Stylistically, Hinde makes no attempt to compete with science popularisers.

It is not easy to make headway with a book containing sentences along these lines: "Thus the view taken here is that 'moral sense' is a rather loose term useful for describing the tendency to differentiate 'good' from 'bad', constructed in parallel with the acquisition of content, on the basis of pre-existing predispositions to respond appropriately primarily to the comments, positive or negative, of parents or other authority figures, and perhaps to avoid certain situations." Academic shorthand - for example, "the much used 5-factor test" and "certain visual illusions such as the Muller-Lyer" - may leave many readers in the dark.

These drawbacks are a shame, because so much of the content of the book is exhilarating. Readers from the social and life sciences will find themselves entranced and provoked by Hinde's arguments. For example, the chapter on sex and gender differences is both wide ranging and more sophisticated than existing biologically inspired accounts, and it challenges social scientists to rethink their attitudes to the role of biological factors in gender relations. While the book avoids engaging directly with philosophical literature, philosophers will find here an interesting adversary who is careful to avoid the naturalistic fallacy.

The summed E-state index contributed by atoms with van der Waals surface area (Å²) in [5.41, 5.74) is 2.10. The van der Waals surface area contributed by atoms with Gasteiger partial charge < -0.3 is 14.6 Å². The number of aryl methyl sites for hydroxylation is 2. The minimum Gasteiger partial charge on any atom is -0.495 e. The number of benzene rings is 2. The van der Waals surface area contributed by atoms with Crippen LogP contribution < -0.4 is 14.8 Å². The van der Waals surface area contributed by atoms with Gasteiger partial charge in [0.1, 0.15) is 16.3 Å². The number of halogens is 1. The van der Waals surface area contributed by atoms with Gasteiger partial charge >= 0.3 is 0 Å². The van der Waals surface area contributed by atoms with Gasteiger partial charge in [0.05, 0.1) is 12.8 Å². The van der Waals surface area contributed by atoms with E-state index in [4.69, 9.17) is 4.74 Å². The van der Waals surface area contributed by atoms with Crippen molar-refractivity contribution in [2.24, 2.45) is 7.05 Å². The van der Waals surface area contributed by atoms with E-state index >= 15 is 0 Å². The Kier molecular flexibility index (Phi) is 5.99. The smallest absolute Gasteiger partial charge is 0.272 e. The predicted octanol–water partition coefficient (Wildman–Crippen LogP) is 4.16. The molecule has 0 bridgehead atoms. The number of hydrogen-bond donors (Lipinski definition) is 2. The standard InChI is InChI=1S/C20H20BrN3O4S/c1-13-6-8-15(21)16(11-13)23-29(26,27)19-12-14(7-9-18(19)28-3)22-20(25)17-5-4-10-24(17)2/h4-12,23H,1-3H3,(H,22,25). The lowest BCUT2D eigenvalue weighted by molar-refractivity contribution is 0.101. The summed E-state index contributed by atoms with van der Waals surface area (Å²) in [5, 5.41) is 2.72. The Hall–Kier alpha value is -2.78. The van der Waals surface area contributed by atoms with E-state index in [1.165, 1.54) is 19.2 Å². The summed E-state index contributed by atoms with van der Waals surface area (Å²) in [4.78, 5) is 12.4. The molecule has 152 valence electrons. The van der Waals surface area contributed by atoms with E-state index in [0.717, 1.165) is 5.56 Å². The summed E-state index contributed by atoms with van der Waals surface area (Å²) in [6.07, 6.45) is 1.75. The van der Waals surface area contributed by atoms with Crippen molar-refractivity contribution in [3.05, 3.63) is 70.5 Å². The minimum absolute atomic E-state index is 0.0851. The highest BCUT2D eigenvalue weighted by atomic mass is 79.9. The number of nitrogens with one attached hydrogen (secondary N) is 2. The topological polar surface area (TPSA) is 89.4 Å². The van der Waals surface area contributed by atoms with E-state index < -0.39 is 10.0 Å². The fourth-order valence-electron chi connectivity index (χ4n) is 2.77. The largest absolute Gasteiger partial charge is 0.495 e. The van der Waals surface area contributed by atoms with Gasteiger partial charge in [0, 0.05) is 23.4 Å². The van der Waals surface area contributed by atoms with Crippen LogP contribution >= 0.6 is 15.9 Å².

Hinde insists that just because conventional morality may ultimately be rooted in biology, this does not mean that it is right, and nor does it imply a deterministic approach to social behaviour. However, when he discusses ways of resolving the clash of competing cultures and moralities, he is on shakier ground, concluding that "we may judge the moral systems of other cultures to be wrong, but should not condemn the actions of individuals in such a culture if they have had no opportunity to know another". In an age of international criminal courts and aircraft mobilised as missiles, this approach is inadequate.

There is an urgent need to draw together the insights of different specialisms in contemporary thought. The split between the life sciences and the social sciences and humanities remains problematic. Too many sociologists, for example, show no understanding of evidence from evolutionary biology or biomedicine. Attempts to rewrite social understanding from Darwinian principles have historically been crude, and often reactionary. Hinde signals a way forward via this ambitious, uneven, but enormously useful volume.

Tom Shakespeare is director of outreach, Policy, Ethics and Life Sciences Research Institute, University of Newcastle.

Why Good is Good: The Sources of Morality

Author - Robert Hinde
ISBN - 0 415 752 3 and 0 415 753 1
Publisher - Routledge
Price - £50.00 and £15.99
Pages - 241